A show-off driver who took two passengers on a 140mph police chase on Leicestershire roads has avoided being sent to prison.
Police became aware of Hamza Pandor’s dangerous driving when officers in an unmarked car on the northbound carriageway of the M1, near Markfield, were overtaken at “very high speed”.
They followed at 130mph but the defendant’s vehicle was still pulling away.
The Mercedes left at junction 22 and proceeded along the A50 city-bound dual carriageway in excess of 100mph, in a 40mph zone, despite the blue flashing police lights.
After the Bradgate Quarry roundabout the Mercedes reached 140mph in a 50 area – and when the police matched the speed “they still weren’t able to keep up.
Mark Van der Zwart, prosecuting at Leicester Crown Court, said: “Other officers were contacted to try and assist in bringing the situation to a stop.
“The defendant went through a red traffic light but then he pulled over, shortly before a stinger was due to activated.
“His demeanour, when in the company of officers, was that he found the whole thing amusing.
“He is a provisional licence holder.”
The 23-year-old pleaded guilty to dangerous driving on the M1 and A50 Glenfield Road, as well as having no insurance or licence, on Thursday June 28.
The prosecutor told the court that the person who hired the Mercedes told the police he entrusted the defendant, his friend, with the key but did not intend he should drive the vehicle – and the first he knew of t he dangerous driving was when officers informed him of what had happened.
Sentencing, Judge Ebraham Mooncey said: “Your driving on that night was shocking.
“Speeds that don’t belong on the highway were being driven by you.
“One wonders why cars driven on the highway have the capacity to do such speeds.
“There’s no evidence that in that short piece of driving that other road users were affected in any way and it was in the early hours of the morning.
“No-one was injured and there’s no evidence other car drivers had to move out of the way for you or anything of that nature.
“But you were driving at huge speeds.
“The maximum sentence for dangerous driving is still two years and it would usually have to involve other elements and not just speed – this was speed with none of the other features one commonly sees.
“Custody is warranted, given the sheer speeds, and there has to be a deterrent element so others don’t decide to drive like that.
“You’re very fortunate you’re not walking down the back stairs (into immediate custody) today.”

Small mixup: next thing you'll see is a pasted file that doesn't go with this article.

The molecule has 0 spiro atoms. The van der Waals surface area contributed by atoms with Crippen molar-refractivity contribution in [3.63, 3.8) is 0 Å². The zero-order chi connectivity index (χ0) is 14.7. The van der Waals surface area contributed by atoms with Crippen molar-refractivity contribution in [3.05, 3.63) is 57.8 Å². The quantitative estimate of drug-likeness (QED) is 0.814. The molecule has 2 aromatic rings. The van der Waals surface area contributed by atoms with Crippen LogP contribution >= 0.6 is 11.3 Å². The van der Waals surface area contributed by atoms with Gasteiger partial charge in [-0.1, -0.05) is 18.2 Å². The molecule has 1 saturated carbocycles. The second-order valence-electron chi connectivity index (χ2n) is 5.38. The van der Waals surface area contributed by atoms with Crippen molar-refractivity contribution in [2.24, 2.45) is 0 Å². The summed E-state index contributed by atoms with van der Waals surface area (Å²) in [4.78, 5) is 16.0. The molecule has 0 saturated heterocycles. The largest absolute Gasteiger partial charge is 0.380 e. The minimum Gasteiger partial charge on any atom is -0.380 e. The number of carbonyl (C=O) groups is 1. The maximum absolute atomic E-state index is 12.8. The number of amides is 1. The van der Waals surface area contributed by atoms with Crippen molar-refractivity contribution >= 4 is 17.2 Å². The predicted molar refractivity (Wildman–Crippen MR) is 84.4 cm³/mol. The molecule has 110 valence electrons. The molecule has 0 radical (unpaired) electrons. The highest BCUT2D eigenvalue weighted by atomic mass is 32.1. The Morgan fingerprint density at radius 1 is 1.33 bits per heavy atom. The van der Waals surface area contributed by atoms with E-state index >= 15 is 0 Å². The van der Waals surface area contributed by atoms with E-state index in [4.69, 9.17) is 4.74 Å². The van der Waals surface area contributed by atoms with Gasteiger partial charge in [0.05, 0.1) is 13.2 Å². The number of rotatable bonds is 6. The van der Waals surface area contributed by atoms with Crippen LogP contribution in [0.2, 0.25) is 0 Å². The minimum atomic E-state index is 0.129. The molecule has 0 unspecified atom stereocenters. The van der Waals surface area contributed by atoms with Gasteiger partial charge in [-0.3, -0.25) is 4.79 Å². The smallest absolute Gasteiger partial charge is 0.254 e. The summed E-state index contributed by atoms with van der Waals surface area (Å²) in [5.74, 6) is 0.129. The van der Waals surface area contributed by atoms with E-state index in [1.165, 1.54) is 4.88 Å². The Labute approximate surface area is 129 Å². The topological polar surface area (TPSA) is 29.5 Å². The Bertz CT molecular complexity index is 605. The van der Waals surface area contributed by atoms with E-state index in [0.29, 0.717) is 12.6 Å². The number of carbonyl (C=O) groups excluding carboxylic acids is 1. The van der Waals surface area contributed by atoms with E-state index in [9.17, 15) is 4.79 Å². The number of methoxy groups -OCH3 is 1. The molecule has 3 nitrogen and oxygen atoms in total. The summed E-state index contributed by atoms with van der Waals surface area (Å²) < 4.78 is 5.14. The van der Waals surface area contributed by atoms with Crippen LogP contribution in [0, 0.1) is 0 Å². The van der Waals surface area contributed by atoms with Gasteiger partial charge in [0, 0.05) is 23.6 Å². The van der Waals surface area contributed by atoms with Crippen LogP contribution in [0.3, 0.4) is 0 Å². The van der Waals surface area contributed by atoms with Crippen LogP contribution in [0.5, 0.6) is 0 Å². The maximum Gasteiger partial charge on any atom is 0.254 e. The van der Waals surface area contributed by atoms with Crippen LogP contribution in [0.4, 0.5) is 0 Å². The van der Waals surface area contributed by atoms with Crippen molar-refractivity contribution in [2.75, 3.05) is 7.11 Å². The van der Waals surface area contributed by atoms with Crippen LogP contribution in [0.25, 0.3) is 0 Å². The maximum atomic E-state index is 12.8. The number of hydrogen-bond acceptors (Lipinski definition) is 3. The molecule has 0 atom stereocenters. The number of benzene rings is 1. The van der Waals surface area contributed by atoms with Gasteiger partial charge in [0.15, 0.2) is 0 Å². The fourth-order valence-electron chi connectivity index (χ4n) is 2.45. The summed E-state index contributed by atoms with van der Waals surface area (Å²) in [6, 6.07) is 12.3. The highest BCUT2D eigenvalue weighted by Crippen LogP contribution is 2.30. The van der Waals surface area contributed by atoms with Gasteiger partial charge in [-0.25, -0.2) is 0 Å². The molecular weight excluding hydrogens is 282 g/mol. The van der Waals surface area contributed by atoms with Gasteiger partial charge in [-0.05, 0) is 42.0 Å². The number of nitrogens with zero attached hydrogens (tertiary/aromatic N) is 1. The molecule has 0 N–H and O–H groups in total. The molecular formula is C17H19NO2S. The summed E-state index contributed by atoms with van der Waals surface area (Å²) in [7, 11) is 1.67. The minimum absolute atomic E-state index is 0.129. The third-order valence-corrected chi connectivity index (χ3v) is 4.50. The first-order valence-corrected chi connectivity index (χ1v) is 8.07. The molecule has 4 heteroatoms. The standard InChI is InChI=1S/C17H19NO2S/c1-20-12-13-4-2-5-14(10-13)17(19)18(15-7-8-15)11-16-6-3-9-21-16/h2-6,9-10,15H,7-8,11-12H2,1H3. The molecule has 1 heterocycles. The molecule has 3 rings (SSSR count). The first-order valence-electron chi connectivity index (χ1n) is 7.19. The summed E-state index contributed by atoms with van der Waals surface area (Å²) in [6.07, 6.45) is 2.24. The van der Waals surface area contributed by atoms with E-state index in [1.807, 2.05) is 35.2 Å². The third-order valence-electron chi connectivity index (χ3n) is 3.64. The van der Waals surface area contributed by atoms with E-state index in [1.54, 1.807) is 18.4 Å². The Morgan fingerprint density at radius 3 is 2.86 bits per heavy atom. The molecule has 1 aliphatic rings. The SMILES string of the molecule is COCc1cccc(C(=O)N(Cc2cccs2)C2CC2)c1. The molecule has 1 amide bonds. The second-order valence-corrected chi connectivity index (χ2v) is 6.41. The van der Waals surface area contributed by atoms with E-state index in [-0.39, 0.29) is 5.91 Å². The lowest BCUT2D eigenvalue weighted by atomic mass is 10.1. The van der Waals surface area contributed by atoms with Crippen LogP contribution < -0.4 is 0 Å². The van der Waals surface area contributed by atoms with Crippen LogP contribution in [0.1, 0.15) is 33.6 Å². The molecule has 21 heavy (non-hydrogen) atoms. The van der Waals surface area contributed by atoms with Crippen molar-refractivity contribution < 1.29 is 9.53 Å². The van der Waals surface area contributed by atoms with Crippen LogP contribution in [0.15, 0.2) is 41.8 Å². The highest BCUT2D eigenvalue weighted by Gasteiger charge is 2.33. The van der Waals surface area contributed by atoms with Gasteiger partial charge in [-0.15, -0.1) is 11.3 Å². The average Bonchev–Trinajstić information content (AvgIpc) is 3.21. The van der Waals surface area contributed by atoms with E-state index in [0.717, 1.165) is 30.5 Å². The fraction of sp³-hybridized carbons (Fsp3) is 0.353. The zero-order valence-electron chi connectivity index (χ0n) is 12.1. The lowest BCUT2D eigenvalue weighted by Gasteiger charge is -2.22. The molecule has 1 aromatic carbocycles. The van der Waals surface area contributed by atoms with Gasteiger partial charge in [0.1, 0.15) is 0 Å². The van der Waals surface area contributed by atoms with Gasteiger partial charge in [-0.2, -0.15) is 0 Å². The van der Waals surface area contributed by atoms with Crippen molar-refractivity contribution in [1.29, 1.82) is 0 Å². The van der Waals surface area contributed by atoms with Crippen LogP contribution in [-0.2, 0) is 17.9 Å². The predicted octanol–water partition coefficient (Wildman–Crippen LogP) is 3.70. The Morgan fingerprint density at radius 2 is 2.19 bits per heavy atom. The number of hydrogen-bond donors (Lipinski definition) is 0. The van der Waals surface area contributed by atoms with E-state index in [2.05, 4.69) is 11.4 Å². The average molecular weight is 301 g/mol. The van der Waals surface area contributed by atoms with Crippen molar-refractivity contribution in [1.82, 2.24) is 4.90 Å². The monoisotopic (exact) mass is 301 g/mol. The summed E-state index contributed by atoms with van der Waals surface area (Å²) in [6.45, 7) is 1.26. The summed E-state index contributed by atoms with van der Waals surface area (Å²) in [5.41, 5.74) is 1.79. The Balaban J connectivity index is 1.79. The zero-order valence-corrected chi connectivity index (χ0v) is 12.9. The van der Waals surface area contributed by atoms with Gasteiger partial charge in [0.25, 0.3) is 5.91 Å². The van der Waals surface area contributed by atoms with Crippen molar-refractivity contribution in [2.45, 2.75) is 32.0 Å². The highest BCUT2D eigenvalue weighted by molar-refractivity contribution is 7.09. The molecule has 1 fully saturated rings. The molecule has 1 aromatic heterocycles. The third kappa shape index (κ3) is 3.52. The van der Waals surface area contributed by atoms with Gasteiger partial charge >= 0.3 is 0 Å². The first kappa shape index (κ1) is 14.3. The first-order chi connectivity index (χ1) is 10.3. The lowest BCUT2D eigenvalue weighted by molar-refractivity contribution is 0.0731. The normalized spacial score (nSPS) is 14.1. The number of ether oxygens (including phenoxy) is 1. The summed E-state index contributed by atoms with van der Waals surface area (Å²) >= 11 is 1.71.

John Hallissey, mitigating, said: “He didn’t find it amusing afterwards, he told the officers ‘I knew the GTi behind me was a police car.’
“There’s not a great deal I can say about the driving that would make it any better.
“He genuinely regrets the way he behaved.
“It’s not accepted a friend asked him to take (look after) the key; the person who hired the car allowed him to drive the car.
“He shouldn’t have driven it, but he wanted to show off in a fancy car.
“He was travelling north up the M1 to visit some family members.
“He’s always been fond of cars and has always hoped to be able to drive legally.
“It was nothing more significant that a young man being absolutely stupid and showing his mates that he could drive a nice car.
“From overtaking the police, the journey lasted about seven miles in a matter of a few minutes.
“The traffic was light and there’s no evidence of any other road users being put at risk, although plainly those sort of speeds create a risk and there’s no evidence of pedestrians on the motorway or dual carriageway.
“There was a degree of bravado and the inevitable conclusion was he was showing off.
“When he saw the blue police lights one of his passengers said they had some cannabis on them and he made a stupid decision in the heat of the moment to hit the accelerator rather than the brakes.
“Once he realised the stupidity of what he was doing he stopped and pulled over onto the side of the road.
“Whilst his two passengers decamped, he sat in the driver’s seat where he was arrested.”
Mr Hallissey said Pandor previously dropped out of a mechanical engineering course, but had since worked as a taxi despatcher and been voluntarily helping at a shisha bar, but was due to begin an unpaid internship which may lead to full-time employment.
Pandor, of Bakewell Street, Spinney Hills, Leicester, was given an eight month jail sentence, suspended for 20 months and was ordered to carry out 120 hours of unpaid work.
He was banned from driving for two years and will have to pay ¬£650 court costs.